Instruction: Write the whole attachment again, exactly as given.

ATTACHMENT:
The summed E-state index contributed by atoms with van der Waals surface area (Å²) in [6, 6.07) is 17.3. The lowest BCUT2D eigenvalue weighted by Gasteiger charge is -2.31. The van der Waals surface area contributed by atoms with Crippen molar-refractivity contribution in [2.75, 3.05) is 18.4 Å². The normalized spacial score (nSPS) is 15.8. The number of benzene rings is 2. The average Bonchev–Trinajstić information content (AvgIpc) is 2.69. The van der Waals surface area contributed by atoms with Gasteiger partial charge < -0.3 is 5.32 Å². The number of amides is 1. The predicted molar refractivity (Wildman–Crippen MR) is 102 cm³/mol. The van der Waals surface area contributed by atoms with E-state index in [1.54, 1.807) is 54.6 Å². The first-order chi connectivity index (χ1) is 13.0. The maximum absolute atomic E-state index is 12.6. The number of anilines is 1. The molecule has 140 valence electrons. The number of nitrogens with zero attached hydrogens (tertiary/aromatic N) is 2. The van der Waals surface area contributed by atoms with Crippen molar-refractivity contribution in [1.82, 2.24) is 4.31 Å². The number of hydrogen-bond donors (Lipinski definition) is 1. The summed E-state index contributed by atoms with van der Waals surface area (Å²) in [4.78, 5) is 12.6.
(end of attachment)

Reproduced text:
The summed E-state index contributed by atoms with van der Waals surface area (Å²) in [6, 6.07) is 17.3. The lowest BCUT2D eigenvalue weighted by Gasteiger charge is -2.31. The van der Waals surface area contributed by atoms with Crippen molar-refractivity contribution in [2.75, 3.05) is 18.4 Å². The normalized spacial score (nSPS) is 15.8. The number of benzene rings is 2. The average Bonchev–Trinajstić information content (AvgIpc) is 2.69. The van der Waals surface area contributed by atoms with Gasteiger partial charge < -0.3 is 5.32 Å². The number of amides is 1. The predicted molar refractivity (Wildman–Crippen MR) is 102 cm³/mol. The van der Waals surface area contributed by atoms with E-state index in [1.54, 1.807) is 54.6 Å². The first-order chi connectivity index (χ1) is 13.0. The maximum absolute atomic E-state index is 12.6. The number of anilines is 1. The molecule has 140 valence electrons. The number of nitrogens with zero attached hydrogens (tertiary/aromatic N) is 2. The van der Waals surface area contributed by atoms with Crippen molar-refractivity contribution in [1.82, 2.24) is 4.31 Å². The number of hydrogen-bond donors (Lipinski definition) is 1. The summed E-state index contributed by atoms with van der Waals surface area (Å²) in [4.78, 5) is 12.6.